‘Tortured’ prisoner’s death angers Egyptians; recalls killing that galvanized anti-Mubarak revolt


The death of a prisoner, allegedly under police torture, has sparked public anger against Egypt’s ruling military council, accused by rights groups of pursuing security practices familiar from the era of ousted President Hosni Mubarak.

Essam Atta, 23, died in Tora prison south of Cairo on Thursday, according to the Nadeem Centre for the Rehabilitation of Victims of Violence and Torture. A military court had jailed him for two years in February for offences including “thuggery”.

Protesters carried his body on Friday from the morgue to Tahrir Square, the epicenter of the anti-Mubarak uprising, chanting against the military council and Interior Ministry.

“Since we started operating in 1993 till now, torture hasn’t stopped for one day,” said the Nadeem Centre’s director, Aida Seif el-Dawla, who said both the police and military now practiced it, a charge the authorities deny.

Atta’s family accused prison officers of torturing him by inserting a hose in his mouth and anus and pumping water and soap into his body causing mass bleeding that led to his death.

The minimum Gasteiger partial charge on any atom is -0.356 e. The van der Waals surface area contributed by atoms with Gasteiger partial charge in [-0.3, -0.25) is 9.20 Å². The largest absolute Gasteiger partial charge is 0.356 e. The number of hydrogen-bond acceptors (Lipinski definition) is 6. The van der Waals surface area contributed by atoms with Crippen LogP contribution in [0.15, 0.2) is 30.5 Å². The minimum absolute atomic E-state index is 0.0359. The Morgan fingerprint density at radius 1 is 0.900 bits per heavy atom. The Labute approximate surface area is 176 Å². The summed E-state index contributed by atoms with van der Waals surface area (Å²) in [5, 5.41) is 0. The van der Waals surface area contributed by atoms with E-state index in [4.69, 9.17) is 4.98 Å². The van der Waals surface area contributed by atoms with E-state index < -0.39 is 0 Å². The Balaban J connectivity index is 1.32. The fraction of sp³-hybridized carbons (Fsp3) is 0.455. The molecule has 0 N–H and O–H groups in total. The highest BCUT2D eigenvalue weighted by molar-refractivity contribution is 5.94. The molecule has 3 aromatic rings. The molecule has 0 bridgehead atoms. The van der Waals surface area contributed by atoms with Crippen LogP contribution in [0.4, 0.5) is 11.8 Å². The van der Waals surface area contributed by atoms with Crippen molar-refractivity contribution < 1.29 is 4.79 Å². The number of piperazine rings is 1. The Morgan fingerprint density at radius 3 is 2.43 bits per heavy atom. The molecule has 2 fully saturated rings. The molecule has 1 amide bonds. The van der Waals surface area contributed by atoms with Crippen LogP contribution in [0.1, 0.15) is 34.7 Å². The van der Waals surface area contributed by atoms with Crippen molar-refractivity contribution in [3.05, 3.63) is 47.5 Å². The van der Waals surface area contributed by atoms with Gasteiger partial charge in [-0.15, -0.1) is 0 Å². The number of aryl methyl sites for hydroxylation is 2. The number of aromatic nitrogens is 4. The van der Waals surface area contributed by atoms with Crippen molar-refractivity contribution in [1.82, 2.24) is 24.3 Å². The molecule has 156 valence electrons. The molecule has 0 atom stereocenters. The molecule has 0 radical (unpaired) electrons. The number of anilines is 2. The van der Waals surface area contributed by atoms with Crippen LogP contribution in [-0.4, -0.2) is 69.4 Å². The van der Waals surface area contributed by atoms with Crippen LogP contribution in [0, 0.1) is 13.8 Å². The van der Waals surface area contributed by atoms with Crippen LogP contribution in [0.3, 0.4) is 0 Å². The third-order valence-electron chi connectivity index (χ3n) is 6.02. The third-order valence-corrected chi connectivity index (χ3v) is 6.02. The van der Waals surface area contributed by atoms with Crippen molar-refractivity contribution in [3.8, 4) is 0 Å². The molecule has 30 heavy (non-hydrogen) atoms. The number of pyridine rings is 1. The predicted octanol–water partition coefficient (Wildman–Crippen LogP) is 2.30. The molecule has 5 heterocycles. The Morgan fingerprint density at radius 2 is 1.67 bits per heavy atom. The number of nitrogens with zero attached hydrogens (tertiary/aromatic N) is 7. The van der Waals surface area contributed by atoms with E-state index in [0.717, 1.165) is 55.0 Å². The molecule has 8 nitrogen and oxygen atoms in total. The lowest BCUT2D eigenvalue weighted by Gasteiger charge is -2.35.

The Interior Ministry said he had died of “poisoning”.

Human rights campaigners have compared Atta’s death to that of Khaled Said, an online activist whose killing by police in Alexandria helped ignite the revolt that toppled Mubarak.

According to Atta’s brother Mohamed, his mother gave her son a mobile phone card on Oct. 25. Another prisoner told prison police, saying Atta was smuggling drugs.

“Police officers ended the visit and started beating him; his mother could hear his cries calling for help from outside the room,” Mohamed Atta told Egypt’s al-Nahar satellite channel.

He said he had seen his brother’s body in hospital after Atta’s cellmates called him to tell he was dead. “I saw him bleeding from everywhere and bubbles on his body,” he said.

Mahmoud Afify, a spokesman of the April 6 movement, which helped mobilize crowds against Mubarak, cast doubt on the Interior Ministry account. “Our previous experiences prove that they are liars,” he said, citing the Khaled Said case.
An Egyptian court jailed two policemen on Wednesday for seven years for their “cruel” treatment of Said.

The military council which took over after Mubarak quit on Feb. 11 has come under fire for prosecuting civilians in military courts and repressing protests -- including one this month in which 24 Coptic Christians were killed.

Atta’s death roils the atmosphere in Egypt less than a month before the first round of voting in parliamentary elections.